Megan Quinn Bachman

Megan Quinn Bachman is a journalist and environmental educator in Yellow Springs, Ohio. She is an award-winning reporter, columnist and photographer for the weekly Yellow Springs News, a columnist for the environmental news service website EcoWatch.com and adjunct instructor at Antioch University Midwest, where she teaches courses on ecology, environmental policy, sustainable agriculture and conservation. Bachman was formerly the outreach director for the Arthur Morgan Institute for Community Solutions, a Yellow Springs nonprofit, and a board member of the Association for the Study of Peak Oil and Gas (ASPO-USA), based in Washington D.C.

Bachman has written and lectured since 2003 on solutions to global climate change and peaking oil production and other environmental issues. She has organized six national conferences on peak oil and climate change in Michigan, Ohio and Washington D.C., spoken before nearly 100 groups, published articles in Permaculture Activist, Communities Magazine, WellBeing and Kindred and appeared in Harper’s Magazine and on MSNBC. Bachman co-wrote and co-produced the award-winning documentary film, The Power of Community: How Cuba Survived Peak Oil (2006), which has been translated into 14 foreign languages with more than 18,500 copies sold worldwide.

Bachman received a Bachelor of Arts in Diplomacy and Foreign Affairs from Miami University in Oxford, Ohio and a Master of Science in Teaching (Earth Science) from Wright State University in Dayton.

She can be reached at [email protected].

babygmo

| December 17, 2013
Which brings me back to my little daughter, whose growing body is especially susceptible to toxins, and who...
solar_farm1

| June 22, 2012
What do these steps toward sustainability have in common? They all require an upfront capital investment, namely money. Initially, it takes some green to be green. Without financing the best...
gasprices

| April 9, 2012
Solutions that make petroleum less expensive not only make that long list of consequences worse, they delay our inevitable transition away from finite, fast-depleting underground fuels......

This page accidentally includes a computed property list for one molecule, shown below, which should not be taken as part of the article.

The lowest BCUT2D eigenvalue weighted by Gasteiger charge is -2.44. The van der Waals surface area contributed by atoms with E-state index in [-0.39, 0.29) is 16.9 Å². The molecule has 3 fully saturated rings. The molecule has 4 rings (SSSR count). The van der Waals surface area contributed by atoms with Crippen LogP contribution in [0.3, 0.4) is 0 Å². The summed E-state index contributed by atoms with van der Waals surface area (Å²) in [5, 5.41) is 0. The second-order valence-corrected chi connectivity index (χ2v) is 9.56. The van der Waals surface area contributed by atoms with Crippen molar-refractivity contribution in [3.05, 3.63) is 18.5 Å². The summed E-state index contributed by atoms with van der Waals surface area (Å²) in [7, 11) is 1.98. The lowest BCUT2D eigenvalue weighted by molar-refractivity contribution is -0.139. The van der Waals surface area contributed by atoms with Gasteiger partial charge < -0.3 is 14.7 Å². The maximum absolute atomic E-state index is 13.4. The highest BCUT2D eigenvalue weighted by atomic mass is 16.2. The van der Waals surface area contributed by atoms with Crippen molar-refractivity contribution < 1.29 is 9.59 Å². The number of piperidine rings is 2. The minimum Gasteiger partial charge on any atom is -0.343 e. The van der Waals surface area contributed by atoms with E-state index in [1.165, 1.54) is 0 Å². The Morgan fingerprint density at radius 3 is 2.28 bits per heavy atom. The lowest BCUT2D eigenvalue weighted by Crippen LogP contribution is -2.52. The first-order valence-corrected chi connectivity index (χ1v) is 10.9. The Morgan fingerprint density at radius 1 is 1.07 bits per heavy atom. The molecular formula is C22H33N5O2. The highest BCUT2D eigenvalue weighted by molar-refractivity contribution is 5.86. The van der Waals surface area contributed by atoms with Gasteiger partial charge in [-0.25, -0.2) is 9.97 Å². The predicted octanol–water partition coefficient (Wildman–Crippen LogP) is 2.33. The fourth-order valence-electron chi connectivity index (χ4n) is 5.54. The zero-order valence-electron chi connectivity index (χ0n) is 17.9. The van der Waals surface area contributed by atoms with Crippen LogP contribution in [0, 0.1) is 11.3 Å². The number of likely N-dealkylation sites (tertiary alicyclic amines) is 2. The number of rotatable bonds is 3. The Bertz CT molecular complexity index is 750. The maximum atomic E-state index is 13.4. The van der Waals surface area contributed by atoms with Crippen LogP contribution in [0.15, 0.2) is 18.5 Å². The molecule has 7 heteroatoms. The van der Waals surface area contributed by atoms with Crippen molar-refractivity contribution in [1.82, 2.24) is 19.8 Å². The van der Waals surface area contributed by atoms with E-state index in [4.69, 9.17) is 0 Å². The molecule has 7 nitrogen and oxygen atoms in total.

crisis

| March 12, 2012
What if a global economy awash in cheap, consumer goods—our chief pursuit over the last half century—has not made us happier?......
Granville schools’ executive chef Greg Enslen whips up a batch of tomato sauce. Enslen cooks from scratch using large amounts of  fresh ingredients rather than processed, canned products. Above is the unlimited fruit and vegetable bar at the elementary/intermediate school cafeteria, much of which is sourced locally. Photos provided by Granville School District

| February 2, 2012
If an alien species were to visit our school cafeterias at lunchtime, it might conclude that we don’t value the health and well-being of the most vulnerable members of our...

| December 4, 2011
If there is one unshakable belief in America today it’s that the U.S. economy can and must continue to grow. That’s why the messages delivered in November in Washington D.C....

| October 4, 2011
Some say that the best way to learn is to teach. In my second year as a college environmental educator, I have learned much more about my subject matter...

| August 2, 2011
Was I surprised that last issue’s column, Can Renewables Outshine Fossil Fuels?, elicited a strong reaction, with written responses of support and derision? Not at all. It’s an issue that...

| July 10, 2011
I'm not popular with environmentalists when I tell them that renewables can only provide a small fraction of the energy that fossil fuels do in powering industrial civilization. In fact,...

| April 10, 2011
In 2004 I was an idealistic young college graduate who hoped to change the world. I was convinced that the prospect of declining worldwide oil production loomed, and that people...

| March 10, 2011
Ohio, the home of John D. Rockefeller’s Standard Oil, and site of the world’s largest oil-producing provinces in the late 19th century, is again at the center of the action...

| January 10, 2011
A coal industry CEO told students at a small Quaker boarding high school to prepare for jobs in coal mines and power plants, rather than study philosophy or become community...

| November 10, 2010
It may seem strange that Ohio’s most successful food incubators are in the Buckeye State’s economically-depressed Appalachian southeast and in the heart of industrial agriculture in its northwest flatlands....

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